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Published on April 20th, 2019 | by Tina Casey


Finally, Smooth Sailing For Offshore Wind In Massachusetts

April 20th, 2019 by  

The great state of Massachusetts was once the scene of a years-long legal battle over the very first offshore wind farm in the USA. No, not the Block Island wind farm. That’s in Rhode Island. It was the proposed Cape Wind project. A group of local opponents won the battle, with some help from a member of the Koch family. Now the tide has turned and a massive new flotilla of wind turbines is rising up over the horizon.

offshore wind Massachusetts

In the latest news from the Codfish State, last week the proposed Vineyard Wind offshore wind farm passed a major hurdle on its way to a planned construction start sometime later this year. At 800 megawatts, the Vineyard project is almost double the size of Cape Wind’s ambitious but ill-fated 468 megawatts.

Vineyard Offshore Wind Farm Clears Another Hurdle

So, what happened?

One of the factors that doomed Cape Wind was the lack of a taker for all those clean megawatts. That’s not surprising. Legal challenges created an environment of uncertainty that scared off purchasers. The relatively high cost of offshore wind was also in play.

Well, that was then. Wind turbine technology is improving, economies of scale are kicking in along the supply chain, and evidence about the added value of offshore wind is piling up.

In addition, the US Energy Department has been going out of its way to reassure global investors that the nation’s energy policy is firmly on the side of wind power, regardless of what the Commander-in-Chief* says about wind turbines.

On top of all that, the 2016 Massachusetts Energy Diversity Act calls for up to 1,600 megawatts of offshore wind by 2027.

Vineyard Wind Jumps Another Hurdle

With all that in mind, let’s turn to The Cape Cod Times, which reported on the latest development in the Vineyard offshore project last week:

State public utility regulators have approved long-term offshore wind contracts between Vineyard Wind and electric distribution companies in Massachusetts, giving the offshore wind farm developer a crucial approval needed to start construction by the end of the year.

Do tell! Follow the link to support local journalism, but if you’re in a big hurry here is just one key detail that the Times teases out: not one but three different utilities jumped on the opportunity to purchase clean power from Vineyard.

Those were Eversource, which bills itself the largest energy provider in New England, and another New England energy company called Unitil, along with the regional company National Grid.

The next key hurdle is getting approval for a high-voltage cable. That’s supposed to happen on May 9, so stay tuned for more on that score.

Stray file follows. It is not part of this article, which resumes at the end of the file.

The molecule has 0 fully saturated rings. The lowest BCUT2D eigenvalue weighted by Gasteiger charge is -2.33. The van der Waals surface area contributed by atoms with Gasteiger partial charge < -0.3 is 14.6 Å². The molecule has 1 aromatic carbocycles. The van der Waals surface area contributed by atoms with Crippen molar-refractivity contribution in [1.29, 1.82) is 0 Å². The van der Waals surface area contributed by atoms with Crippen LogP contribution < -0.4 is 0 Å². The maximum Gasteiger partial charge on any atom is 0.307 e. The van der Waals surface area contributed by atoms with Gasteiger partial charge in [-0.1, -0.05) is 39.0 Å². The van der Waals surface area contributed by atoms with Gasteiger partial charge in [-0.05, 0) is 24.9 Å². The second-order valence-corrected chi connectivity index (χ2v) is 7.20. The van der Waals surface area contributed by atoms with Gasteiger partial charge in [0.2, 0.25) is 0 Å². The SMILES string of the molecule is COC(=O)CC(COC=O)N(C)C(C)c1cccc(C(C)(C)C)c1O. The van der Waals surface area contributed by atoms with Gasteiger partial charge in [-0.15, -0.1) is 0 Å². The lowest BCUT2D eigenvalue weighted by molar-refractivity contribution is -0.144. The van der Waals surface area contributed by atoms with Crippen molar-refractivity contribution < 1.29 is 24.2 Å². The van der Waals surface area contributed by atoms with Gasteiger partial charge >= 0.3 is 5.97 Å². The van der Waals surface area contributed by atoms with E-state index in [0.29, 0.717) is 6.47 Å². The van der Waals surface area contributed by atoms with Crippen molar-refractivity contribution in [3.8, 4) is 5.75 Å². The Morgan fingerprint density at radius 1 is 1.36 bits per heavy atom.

Offshore Wind Power Plus Energy Storage

The Times (here’s that link again) also notes that Vineyard will drop a cool $15 million into a state fund aimed at ramping up the use of energy storage, including energy storage systems for low income communities.

That’s interesting because more energy storage will enable more renewable energy into the grid, However, all three of the offtakers — Eversource, Unitil, and National Grid — are natural gas providers as well as electricity providers.

They’re not necessarily working against their own interests, though. Just as some of the world’s leading oil and gas producers are diversifying into renewables, EV charging and other clean tech, local utilities are beginning to switch up their games.

If gas consumption in buildings go down, electrification could replace that revenue stream for local utilities. In fact, Massachusetts is among a number of states pursuing strategic electrification, aka switching from fossil fuels to electricity for use in buildings. That includes heating, cooling, hot water, cooking, and clothes drying.

One main avenue for building electrification is to switch out of gas or oil for heating, and into electric heat pumps.

Stay tuned for more on that. CleanTechnica is reaching out to Eversource to see what their future looks like after the Vineyard wind farm comes online.

Follow me on Twitter.

*Developing story.

Photo: via Vineyard Wind. 
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About the Author

specializes in military and corporate sustainability, advanced technology, emerging materials, biofuels, and water and wastewater issues. Tina’s articles are reposted frequently on Reuters, Scientific American, and many other sites. Views expressed are her own. Follow her on Twitter @TinaMCasey and Google+.

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